We’re probably all are oohing and ahhing over the renaissance happening along First Avenue South, but let’s not call it a miracle. Well over a decade ago, in 2002, a group of urban planning experts laid the groundwork for how this building boom would play out, and they’ve been proved remarkably prescient so far. Their recommendations were a pretty formulaic list of ifs: If Birmingham strengthens its anchor sites, and if Birmingham develops its corridors, and if it imbues those corridors with its own authentic character, people will come.
The planners, known collectively as the Urban Land Institute, noted the special role of the city’s green spaces. The sites were, with one pivotal exception, capital ready to be leveraged, to give pedestrian friendliness a toehold. That exception, Railroad Park, was just an idea at the time, but it was a good one, the panel noted. The consensus was that Railroad would provide a cross-city system of parks and corridors with its keystone.
The panel also noted a challenge: connectivity, that is, the creation of viable paths that pedestrians and cyclists would be willing to strike out on. Even with strong anchor sites, there is no guarantee that people wouldn’t just stop by a site, hop in their cars, and head home. Pathways had to be developed, through bike lanes and pedestrian-friendly paint jobs, road diets designed to trim up wide streets and slow traffic, and perhaps most importantly, with stuff to do on along those corridors. You’re probably not going to walk from one anchor site to another if it feels like a stroll through a DMZ.
Last August, the directors of several Birmingham area parks quietly began applying a modified version of this strategy to unite their sites into a connected system. Those directors represent some of the most recognizable names in area green spaces, places like Railroad Park, Vulcan, Tannehill, Ruffner Mountain Nature Preserve, and Sloss Furnaces. (Full disclosure: I’ve been engaged to write grants on behalf of the project.) Their method of connecting their sites in some cases entails using what you’d expect, namely, carving out corridors using existing sidewalks and bike lanes. Oftentimes, their method skips such physical assets altogether.
Their nontraditional method is in fact a virtual one, known by its trade name, TravelStorys GPS. The virtual platform however shows great potential to supply pathways with exactly what the Urban Land Institute stipulated—authenticity. As its name suggests, TravelStorys GPS uses GPS technology to prompt storytelling. That storytelling might come through oral histories or scripted narration, but it can also include folk music, archival photos, documentary videos, and other media evocative of industrial era Birmingham. If you have the mobile app open as you’re walking or cycling from Railroad Park to Sloss along First Avenue South, you might hear an expert talking about the Birmingham transportation system, an architect discussing buildings along the way, or a family member discussing her father’s work in a Birmingham mine or mill.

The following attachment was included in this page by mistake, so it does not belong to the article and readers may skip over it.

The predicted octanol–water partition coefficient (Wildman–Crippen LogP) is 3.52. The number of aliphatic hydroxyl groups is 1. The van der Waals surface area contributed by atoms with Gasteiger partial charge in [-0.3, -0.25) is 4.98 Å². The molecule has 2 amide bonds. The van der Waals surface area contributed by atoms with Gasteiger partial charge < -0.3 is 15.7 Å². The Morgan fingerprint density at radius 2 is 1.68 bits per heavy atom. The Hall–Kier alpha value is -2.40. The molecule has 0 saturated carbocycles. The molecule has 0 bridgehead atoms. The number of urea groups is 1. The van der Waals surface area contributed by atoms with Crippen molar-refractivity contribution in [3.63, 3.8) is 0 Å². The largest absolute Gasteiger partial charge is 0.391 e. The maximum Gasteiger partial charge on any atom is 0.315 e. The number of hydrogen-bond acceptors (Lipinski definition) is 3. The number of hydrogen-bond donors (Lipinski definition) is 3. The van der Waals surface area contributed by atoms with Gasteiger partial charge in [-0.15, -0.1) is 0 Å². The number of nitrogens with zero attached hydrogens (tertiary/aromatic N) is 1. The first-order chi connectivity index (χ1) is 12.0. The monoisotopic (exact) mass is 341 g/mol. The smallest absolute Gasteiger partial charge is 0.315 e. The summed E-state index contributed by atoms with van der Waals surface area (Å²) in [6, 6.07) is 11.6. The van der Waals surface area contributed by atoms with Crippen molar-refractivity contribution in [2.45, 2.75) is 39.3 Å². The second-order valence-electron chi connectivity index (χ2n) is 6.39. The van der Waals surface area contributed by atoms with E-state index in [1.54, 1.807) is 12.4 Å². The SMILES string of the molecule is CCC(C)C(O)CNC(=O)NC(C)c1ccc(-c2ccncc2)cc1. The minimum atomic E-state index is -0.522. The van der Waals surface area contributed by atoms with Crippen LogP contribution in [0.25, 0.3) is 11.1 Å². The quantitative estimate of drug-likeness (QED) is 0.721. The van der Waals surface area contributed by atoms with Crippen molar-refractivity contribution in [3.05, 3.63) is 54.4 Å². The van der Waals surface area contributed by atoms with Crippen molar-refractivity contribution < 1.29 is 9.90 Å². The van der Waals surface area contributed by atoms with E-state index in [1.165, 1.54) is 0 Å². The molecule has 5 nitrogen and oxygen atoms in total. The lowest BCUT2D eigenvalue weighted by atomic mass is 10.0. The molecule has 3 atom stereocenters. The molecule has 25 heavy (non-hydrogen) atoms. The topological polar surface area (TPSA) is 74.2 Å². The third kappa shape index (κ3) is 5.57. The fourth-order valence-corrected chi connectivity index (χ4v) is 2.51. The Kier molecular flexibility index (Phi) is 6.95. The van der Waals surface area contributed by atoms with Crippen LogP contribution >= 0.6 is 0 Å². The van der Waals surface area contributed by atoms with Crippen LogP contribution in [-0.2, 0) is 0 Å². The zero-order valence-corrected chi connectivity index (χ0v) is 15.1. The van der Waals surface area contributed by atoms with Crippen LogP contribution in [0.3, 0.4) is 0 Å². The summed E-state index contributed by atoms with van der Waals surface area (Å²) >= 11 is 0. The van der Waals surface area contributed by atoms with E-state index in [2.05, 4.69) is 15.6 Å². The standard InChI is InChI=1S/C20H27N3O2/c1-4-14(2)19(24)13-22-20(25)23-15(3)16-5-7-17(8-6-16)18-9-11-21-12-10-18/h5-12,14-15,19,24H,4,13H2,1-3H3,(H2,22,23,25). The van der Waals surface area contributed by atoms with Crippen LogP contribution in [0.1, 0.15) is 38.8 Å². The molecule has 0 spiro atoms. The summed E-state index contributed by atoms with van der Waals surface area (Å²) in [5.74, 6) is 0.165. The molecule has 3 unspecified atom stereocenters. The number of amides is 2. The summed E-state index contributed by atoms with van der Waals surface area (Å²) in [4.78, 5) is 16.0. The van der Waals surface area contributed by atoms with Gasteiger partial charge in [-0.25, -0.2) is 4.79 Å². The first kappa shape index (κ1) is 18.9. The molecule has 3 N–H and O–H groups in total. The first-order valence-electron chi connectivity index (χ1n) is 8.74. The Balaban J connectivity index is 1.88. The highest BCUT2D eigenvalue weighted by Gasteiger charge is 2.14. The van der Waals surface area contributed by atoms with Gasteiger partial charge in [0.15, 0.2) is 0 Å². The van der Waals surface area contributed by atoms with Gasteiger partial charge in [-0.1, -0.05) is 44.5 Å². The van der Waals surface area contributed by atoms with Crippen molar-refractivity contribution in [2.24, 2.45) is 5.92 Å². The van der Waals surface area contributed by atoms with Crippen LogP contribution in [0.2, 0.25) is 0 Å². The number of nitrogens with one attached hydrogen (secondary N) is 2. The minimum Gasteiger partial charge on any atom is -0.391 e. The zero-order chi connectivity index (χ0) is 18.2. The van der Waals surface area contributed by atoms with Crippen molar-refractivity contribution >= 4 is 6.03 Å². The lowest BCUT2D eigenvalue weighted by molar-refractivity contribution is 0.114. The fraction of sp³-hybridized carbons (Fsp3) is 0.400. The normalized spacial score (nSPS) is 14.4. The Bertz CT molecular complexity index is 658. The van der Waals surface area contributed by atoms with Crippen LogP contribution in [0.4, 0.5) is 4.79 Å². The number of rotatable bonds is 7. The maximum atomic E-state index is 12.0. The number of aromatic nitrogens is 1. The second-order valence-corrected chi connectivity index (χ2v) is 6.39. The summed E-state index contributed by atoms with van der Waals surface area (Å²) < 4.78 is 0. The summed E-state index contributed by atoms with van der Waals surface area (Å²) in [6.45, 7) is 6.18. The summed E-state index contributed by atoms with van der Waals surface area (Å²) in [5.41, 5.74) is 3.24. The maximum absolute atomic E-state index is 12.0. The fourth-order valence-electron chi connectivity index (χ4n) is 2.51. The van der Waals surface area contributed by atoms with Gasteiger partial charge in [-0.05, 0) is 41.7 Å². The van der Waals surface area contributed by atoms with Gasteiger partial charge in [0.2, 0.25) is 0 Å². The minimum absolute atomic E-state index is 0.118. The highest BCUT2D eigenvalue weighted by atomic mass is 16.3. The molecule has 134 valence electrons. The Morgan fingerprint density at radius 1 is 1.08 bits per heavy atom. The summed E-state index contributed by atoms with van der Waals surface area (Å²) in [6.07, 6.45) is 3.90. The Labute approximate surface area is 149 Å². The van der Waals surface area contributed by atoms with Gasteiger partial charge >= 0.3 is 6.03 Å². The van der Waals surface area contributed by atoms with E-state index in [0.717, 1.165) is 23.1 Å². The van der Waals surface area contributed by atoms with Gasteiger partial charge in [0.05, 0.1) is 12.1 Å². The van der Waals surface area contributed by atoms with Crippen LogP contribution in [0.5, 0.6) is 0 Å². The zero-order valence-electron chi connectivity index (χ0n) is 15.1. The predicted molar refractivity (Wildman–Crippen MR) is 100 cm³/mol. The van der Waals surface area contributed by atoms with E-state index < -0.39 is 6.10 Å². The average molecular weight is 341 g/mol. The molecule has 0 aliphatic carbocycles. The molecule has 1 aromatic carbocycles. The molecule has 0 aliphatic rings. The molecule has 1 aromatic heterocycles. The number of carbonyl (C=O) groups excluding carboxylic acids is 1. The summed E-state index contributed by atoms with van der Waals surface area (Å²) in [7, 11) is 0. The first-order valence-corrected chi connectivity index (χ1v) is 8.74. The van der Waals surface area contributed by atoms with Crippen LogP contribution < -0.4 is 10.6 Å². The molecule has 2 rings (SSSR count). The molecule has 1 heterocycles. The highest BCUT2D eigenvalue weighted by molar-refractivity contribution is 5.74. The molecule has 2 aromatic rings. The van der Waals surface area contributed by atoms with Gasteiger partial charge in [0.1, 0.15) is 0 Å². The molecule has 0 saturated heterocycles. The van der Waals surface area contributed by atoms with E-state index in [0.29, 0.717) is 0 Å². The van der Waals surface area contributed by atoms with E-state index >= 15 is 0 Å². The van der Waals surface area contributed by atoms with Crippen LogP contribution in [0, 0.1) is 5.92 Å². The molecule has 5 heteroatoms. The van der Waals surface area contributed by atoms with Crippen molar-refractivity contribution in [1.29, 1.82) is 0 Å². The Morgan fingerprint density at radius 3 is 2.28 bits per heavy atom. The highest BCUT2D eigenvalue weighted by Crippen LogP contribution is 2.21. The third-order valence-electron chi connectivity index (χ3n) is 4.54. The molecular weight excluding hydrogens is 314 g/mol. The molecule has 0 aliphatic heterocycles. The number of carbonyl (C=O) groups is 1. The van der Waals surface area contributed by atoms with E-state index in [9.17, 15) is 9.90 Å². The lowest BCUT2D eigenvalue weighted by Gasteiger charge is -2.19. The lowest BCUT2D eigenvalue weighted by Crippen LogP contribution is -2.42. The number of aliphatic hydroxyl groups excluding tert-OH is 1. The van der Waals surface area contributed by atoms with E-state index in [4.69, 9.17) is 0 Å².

The project has as its working title the Birmingham Industrial Heritage Trail, and it already has a quite a few assets in its favor. First, the numbers are good. If you were tally up the total annual visitation to Railroad, Vulcan, Sloss, Ruffner, and Tannehill, you’d arrive at around 1.5 million. That’s solid support from a city the size of Birmingham. Just 2 to 3 percent of that total visitation downloading the mobile app would take usage to 30,000 to 45,000. That, too, is a sizable pool to direct along those corridors. It’s a numbers game, but given the strength of the anchor sites, organizers like the odds.
Also weighing in their favor is just how interesting the content stands to be. Documentarian Ken Burns’ go-to music guy, Bobby Horton, is on board to provide folk music. Gospel legends the Birmingham Sunlights and Lonnie Holley, who is channeling the spirit of Sun Ra these days, will also perform. A comprehensive oral history project will ensure that everyday stories are integrated into the trail system’s content.
Finally, the Birmingham Industrial Heritage Trail is helped by how it advantageously piggybacks another system of trail corridors already well underway, the Red Rock Ridge and Valley system. The Freshwater Land Trust developed the Red Rock plan primarily out of environmental concerns, and the plan is already finding success in various parts of Jefferson County. That stretch of pedestrian friendliness along First Avenue South—it’s actually one piece of the Red Rock plan, the Jones Valley corridor.
Organizers of the Birmingham Industrial Heritage Trail are focused here, on the Jones Valley corridor. Besides walkable portions, there will be bike-friendly versions of the trail content and, as an indication of the project’s pragmatism, portions best, for now, attempted by car. The rollout of the new virtual trail happens in about a year, in a city that will likely be a different one than it is now.